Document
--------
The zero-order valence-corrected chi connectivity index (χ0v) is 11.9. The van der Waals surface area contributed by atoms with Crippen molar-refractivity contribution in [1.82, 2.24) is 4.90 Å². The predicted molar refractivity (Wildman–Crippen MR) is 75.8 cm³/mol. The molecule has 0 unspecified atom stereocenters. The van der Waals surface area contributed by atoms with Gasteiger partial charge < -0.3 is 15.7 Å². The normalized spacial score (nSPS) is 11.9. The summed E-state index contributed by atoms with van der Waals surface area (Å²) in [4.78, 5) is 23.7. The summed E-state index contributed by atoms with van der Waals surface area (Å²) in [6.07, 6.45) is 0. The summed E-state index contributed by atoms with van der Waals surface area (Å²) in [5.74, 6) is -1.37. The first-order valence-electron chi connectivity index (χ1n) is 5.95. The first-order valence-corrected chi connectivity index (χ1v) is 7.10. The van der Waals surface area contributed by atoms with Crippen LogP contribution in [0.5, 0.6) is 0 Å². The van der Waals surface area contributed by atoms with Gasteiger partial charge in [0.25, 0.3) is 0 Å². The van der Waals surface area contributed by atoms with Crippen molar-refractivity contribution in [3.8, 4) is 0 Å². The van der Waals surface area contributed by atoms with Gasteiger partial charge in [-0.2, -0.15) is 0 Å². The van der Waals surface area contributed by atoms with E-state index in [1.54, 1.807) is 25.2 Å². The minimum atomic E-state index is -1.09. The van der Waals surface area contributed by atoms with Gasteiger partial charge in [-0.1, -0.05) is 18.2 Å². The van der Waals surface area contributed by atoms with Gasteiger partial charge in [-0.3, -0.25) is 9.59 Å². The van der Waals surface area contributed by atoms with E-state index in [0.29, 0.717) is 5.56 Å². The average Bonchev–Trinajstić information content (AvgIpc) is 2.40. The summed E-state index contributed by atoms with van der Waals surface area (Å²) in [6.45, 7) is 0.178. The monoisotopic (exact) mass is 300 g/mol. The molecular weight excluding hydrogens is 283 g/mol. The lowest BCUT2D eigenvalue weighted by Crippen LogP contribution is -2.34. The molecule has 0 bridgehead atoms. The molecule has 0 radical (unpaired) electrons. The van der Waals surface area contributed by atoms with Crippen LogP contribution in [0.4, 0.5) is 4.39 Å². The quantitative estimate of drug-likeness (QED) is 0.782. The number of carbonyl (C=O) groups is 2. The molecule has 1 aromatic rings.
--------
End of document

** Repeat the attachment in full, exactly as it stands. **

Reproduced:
The zero-order valence-corrected chi connectivity index (χ0v) is 11.9. The van der Waals surface area contributed by atoms with Crippen molar-refractivity contribution in [1.82, 2.24) is 4.90 Å². The predicted molar refractivity (Wildman–Crippen MR) is 75.8 cm³/mol. The molecule has 0 unspecified atom stereocenters. The van der Waals surface area contributed by atoms with Gasteiger partial charge < -0.3 is 15.7 Å². The normalized spacial score (nSPS) is 11.9. The summed E-state index contributed by atoms with van der Waals surface area (Å²) in [4.78, 5) is 23.7. The summed E-state index contributed by atoms with van der Waals surface area (Å²) in [6.07, 6.45) is 0. The summed E-state index contributed by atoms with van der Waals surface area (Å²) in [5.74, 6) is -1.37. The first-order valence-electron chi connectivity index (χ1n) is 5.95. The first-order valence-corrected chi connectivity index (χ1v) is 7.10. The van der Waals surface area contributed by atoms with Crippen LogP contribution in [0.5, 0.6) is 0 Å². The van der Waals surface area contributed by atoms with Gasteiger partial charge in [0.25, 0.3) is 0 Å². The van der Waals surface area contributed by atoms with Crippen molar-refractivity contribution in [3.8, 4) is 0 Å². The van der Waals surface area contributed by atoms with Gasteiger partial charge in [-0.2, -0.15) is 0 Å². The van der Waals surface area contributed by atoms with E-state index in [1.54, 1.807) is 25.2 Å². The minimum atomic E-state index is -1.09. The van der Waals surface area contributed by atoms with Gasteiger partial charge in [-0.1, -0.05) is 18.2 Å². The van der Waals surface area contributed by atoms with Gasteiger partial charge in [-0.3, -0.25) is 9.59 Å². The van der Waals surface area contributed by atoms with E-state index in [0.29, 0.717) is 5.56 Å². The average Bonchev–Trinajstić information content (AvgIpc) is 2.40. The summed E-state index contributed by atoms with van der Waals surface area (Å²) in [6.45, 7) is 0.178. The monoisotopic (exact) mass is 300 g/mol. The molecular weight excluding hydrogens is 283 g/mol. The lowest BCUT2D eigenvalue weighted by Crippen LogP contribution is -2.34. The molecule has 0 bridgehead atoms. The molecule has 0 radical (unpaired) electrons. The van der Waals surface area contributed by atoms with Crippen LogP contribution in [0.4, 0.5) is 4.39 Å². The quantitative estimate of drug-likeness (QED) is 0.782. The number of carbonyl (C=O) groups is 2. The molecule has 1 aromatic rings.